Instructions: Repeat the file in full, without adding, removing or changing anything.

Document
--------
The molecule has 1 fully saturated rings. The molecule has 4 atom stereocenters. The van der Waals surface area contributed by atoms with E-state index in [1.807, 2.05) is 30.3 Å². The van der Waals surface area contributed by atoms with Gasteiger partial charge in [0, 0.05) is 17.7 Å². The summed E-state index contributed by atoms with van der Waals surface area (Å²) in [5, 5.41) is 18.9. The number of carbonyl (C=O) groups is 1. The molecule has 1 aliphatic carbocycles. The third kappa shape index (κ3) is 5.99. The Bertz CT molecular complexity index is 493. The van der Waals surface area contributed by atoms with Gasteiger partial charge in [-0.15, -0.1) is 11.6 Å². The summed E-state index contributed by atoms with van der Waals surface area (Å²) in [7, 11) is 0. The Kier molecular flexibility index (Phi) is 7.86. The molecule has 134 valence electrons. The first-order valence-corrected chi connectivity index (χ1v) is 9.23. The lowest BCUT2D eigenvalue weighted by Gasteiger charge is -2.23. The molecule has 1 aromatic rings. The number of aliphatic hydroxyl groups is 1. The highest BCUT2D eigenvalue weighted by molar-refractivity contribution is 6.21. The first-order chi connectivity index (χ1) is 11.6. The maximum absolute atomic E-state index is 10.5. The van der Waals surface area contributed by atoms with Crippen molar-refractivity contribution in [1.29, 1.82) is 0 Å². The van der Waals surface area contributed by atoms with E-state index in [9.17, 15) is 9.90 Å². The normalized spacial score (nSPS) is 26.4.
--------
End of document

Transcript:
The molecule has 1 fully saturated rings. The molecule has 4 atom stereocenters. The van der Waals surface area contributed by atoms with E-state index in [1.807, 2.05) is 30.3 Å². The van der Waals surface area contributed by atoms with Gasteiger partial charge in [0, 0.05) is 17.7 Å². The summed E-state index contributed by atoms with van der Waals surface area (Å²) in [5, 5.41) is 18.9. The number of carbonyl (C=O) groups is 1. The molecule has 1 aliphatic carbocycles. The third kappa shape index (κ3) is 5.99. The Bertz CT molecular complexity index is 493. The van der Waals surface area contributed by atoms with Gasteiger partial charge in [-0.15, -0.1) is 11.6 Å². The summed E-state index contributed by atoms with van der Waals surface area (Å²) in [7, 11) is 0. The Kier molecular flexibility index (Phi) is 7.86. The molecule has 134 valence electrons. The first-order valence-corrected chi connectivity index (χ1v) is 9.23. The lowest BCUT2D eigenvalue weighted by Gasteiger charge is -2.23. The molecule has 1 aromatic rings. The number of aliphatic hydroxyl groups is 1. The highest BCUT2D eigenvalue weighted by molar-refractivity contribution is 6.21. The first-order chi connectivity index (χ1) is 11.6. The maximum absolute atomic E-state index is 10.5. The van der Waals surface area contributed by atoms with Crippen molar-refractivity contribution in [1.29, 1.82) is 0 Å². The van der Waals surface area contributed by atoms with E-state index in [9.17, 15) is 9.90 Å². The normalized spacial score (nSPS) is 26.4.